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The premium for ALDAs must be paid from qualifying registered plans.sorbetto/stock

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Advanced life deferred annuities (ALDAs), which were recently introduced in Canada, fill a need for Canadians in specific situations, but some advisors aren’t convinced these new products will meet the needs of most in retirement.

Currently offered only through Desjardins Insurance, ALDAs enable clients to buy an annuity that starts payments as late as the end of the year they turn 85, providing protection against longevity risk and a tax-deferral opportunity. The premium must be paid from qualifying registered plans – including registered retirement savings plans (RRSPs), registered retirement income funds (RRIFs) and deferred profit sharing plans – and is limited to 25 per cent of the plan’s value with a lifetime dollar limit of $170,000 in 2024 (indexed to inflation).

“We allow a five-year deferral period [before payments start] in our standard annuities, but for this product, the deferral period can range from five years to 30 years,” says Philippe-Olivier Dumas, section manager, product development, at Desjardins Insurance’s guaranteed investment funds and annuities team.

Desjardins Insurance’s ALDA product, launched in December 2023, sets the deferral period in stone once selected, but beneficiaries are protected against the financial risk of premature death with a cash refund guarantee that returns the premium amount less annuity payments received.

“We know the retirement system in Canada is not perfect, and not all Canadians have money set aside for retirement,” Mr. Dumas points out. In that context, he says ALDAs can supplement other guaranteed sources of retirement income at a “relatively low cost.”

Three use cases

Adam Chapman, certified financial planner and founder of YESmoney in London, Ont., would like to see more insurance companies step into this market to introduce competition. But he says his biggest concern related to ALDAs is most retirees don’t know what their tax situation will be when they’re 85.

In many cases, they could be a widow or widower with no ability to split retirement income with a spouse. In that case, they may defer income to a time when they’re in a substantially higher tax bracket.

That said, he has identified at least three situations in which clients may benefit from ALDAs.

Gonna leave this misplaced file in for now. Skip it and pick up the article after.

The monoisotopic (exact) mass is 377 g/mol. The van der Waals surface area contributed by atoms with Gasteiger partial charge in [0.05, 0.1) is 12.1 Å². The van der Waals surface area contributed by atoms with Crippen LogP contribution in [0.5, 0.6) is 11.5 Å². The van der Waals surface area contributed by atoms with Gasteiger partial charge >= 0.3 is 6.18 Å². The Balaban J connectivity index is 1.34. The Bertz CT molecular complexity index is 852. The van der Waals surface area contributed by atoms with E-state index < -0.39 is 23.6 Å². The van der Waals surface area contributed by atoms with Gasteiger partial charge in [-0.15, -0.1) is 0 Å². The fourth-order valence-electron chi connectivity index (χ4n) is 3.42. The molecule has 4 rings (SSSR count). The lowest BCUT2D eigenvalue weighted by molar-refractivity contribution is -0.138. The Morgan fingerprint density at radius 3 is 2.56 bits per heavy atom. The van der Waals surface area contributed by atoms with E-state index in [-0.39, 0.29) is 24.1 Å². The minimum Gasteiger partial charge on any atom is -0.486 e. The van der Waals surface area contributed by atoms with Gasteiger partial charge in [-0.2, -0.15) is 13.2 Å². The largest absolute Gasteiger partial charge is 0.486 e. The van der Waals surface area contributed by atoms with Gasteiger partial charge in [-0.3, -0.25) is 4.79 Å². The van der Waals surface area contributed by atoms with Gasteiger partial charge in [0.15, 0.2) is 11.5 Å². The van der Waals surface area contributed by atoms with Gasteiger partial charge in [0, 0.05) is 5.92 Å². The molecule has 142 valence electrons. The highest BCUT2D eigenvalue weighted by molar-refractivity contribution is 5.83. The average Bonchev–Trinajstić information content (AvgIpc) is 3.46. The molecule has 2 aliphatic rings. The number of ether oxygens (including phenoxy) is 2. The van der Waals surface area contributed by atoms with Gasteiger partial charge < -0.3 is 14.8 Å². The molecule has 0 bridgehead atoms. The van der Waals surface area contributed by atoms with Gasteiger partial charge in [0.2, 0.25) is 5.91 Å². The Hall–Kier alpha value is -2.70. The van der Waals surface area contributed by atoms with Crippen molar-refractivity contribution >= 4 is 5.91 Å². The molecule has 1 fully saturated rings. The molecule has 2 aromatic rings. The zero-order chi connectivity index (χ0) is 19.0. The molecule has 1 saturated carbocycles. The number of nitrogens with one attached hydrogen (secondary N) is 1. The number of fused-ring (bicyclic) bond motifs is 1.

If a retiree previously purchased an annuity without indexing to inflation to save costs or has a defined-benefit (DB) pension plan without indexing (or with indexing at the discretion of the pension manager rather than guaranteed), an ALDA makes it possible to add inflation protection manually at a time and in an amount the client chooses.

“You could retire at 65 and then say, maybe we want to throw our next little bump up of income on our annuity at 75, and then do another one at 85,” he says. “That’s a very broad use case that I could see working for a lot of retirees.”

Mr. Chapman can also see ALDAs being used by people who don’t own a home they can sell to fund retirement home costs. In that case, the ALDA secures income for that purpose, freeing retirees to spend more and enjoy the early years of their retirement.

A third way he thinks ALDAs can be helpful is to protect future income from the impact of poor decision-making by a power of attorney – or simply to make things easier for a power of attorney.

“It’s a very specialized tool, … but in the right circumstances, [ALDAs] offer some cool new solutions to problems we couldn’t really solve before,” Mr. Chapman says.

Adding to the toolbox

All annuities offer guaranteed income that can provide retirees with peace of mind as well as eliminate market risk and free investors from having to make investment decisions, says Willis Langford, senior retirement income planner and co-founder of Langford Financial Inc. in Calgary.

He says anyone who doesn’t have a DB pension plan should have some money in an annuity. However, he isn’t sold on ALDAs for most clients.

“The whole point of retirement savings is to be able to enjoy your retirement,” he says.

“[Should] you sacrifice your lifestyle now so that you can have money 20 or 30 years into the future, [or focus on] the most enjoyable years of retirement, somewhere between, say, 60 and 80 [years of age]?”

Mr. Langford also believes ALDAs contain a built-in contradiction. After all, the people most likely to consider ALDAs – those with large RRSPs or RRIFs – are also the least likely to need the protection these products offer from longevity risk. On the flip side, people who don’t have much money will be understandably reluctant to lock away 25 per cent of a registered plan until age 85.

“The value would be for a client [with] a large RRSP or RRIF, and they’re going to be required to take out that minimum payment every year, and it’s going to be more than they want,” he says. “It could impact other tax credits like the age 65 tax credit, and it could impact [Old Age Security] clawbacks.”

In that situation, an ALDA “could help them be able to shift more money out into the future to reduce the amount of OAS clawback or taxes paid.”

Mr. Langford adds the time is right to consider annuities of all kinds, with higher interest rates pushing breakeven points down.

Nevertheless, he advises, “Lead the conversation with the client and see if [an ALDA] is a fit. Don’t lead with the product and try to make it fit in everybody’s situation.”

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